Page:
EVIL EMPEROR – Disney and Pixar’s “Lightyear” is a sci-fi action adventure and the definitive origin story of Buzz Lightyear (voice of Chris Evans), the hero who inspired the toy. The story, which follows the legendary Space Ranger on an intergalactic adventure, features none other than Zurg—a seemingly invincible adversary of Buzz who would go on to inspire his own toy. Featuring the voices of Uzo Aduba, James Brolin, Mary McDonald-Lewis, Keke Palmer, Efren Ramirez, Peter Sohn, Dale Soules, Taika Waititi and Isiah Whitlock Jr., “Lightyear” releases June 17, 2022. © 2022 Disney/Pixar. All Rights Reserved.

Where Lightyear and Top Gun: Maverick differ is in their relationships to their own legacies. Maverick exists fully in service of its legacy while Lightyear wants to simultaneously profit off it and cut itself loose from it. In a wider sense I see this as Pixar releasing themselves from the weight of their own expectations. The world almost moved beyond Pixar, leaving it a relic of a decades-old era, much like Buzz in this movie.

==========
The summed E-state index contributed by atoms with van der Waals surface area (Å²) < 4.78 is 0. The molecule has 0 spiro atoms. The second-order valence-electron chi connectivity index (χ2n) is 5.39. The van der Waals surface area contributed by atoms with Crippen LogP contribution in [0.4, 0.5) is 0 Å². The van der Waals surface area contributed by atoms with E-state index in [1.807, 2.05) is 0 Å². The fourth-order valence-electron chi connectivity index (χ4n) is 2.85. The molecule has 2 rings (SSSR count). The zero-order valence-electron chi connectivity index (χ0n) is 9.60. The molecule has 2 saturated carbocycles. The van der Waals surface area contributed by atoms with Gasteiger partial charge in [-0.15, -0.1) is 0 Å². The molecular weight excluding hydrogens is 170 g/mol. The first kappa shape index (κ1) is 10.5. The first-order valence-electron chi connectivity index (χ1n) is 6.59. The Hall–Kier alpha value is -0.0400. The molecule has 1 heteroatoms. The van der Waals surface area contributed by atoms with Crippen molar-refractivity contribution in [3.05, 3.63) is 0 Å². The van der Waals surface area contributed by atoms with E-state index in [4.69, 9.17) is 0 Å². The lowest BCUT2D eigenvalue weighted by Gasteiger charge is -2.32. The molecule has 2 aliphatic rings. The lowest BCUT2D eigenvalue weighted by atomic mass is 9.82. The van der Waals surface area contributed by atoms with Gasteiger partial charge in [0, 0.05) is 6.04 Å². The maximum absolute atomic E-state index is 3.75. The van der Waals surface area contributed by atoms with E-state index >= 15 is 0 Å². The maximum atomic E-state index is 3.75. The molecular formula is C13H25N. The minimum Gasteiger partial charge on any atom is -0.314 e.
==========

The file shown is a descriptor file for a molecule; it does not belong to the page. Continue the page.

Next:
In a strange way, Lightyear is Pixar moving past themselves. Exorcised of the need to squeeze tears from the audience, but also in a position where they need to pay off a character’s legacy, this is Pixar caught between generations. They do not employ the new, more cartoony art style of Luca and Turning Red, instead they design a movie around their signature, once groundbreaking style while telling a story in a way they haven’t really done before. This is a transition between eras. 

Lightyear probably won’t make you cry, there is no love interest, no mediation on the nature of existence. Lightyear is Pixar’s first thrill-ride, an 80s-style ‘one last job’ for their most fundamental icon.

Lightyear is in cinemas now.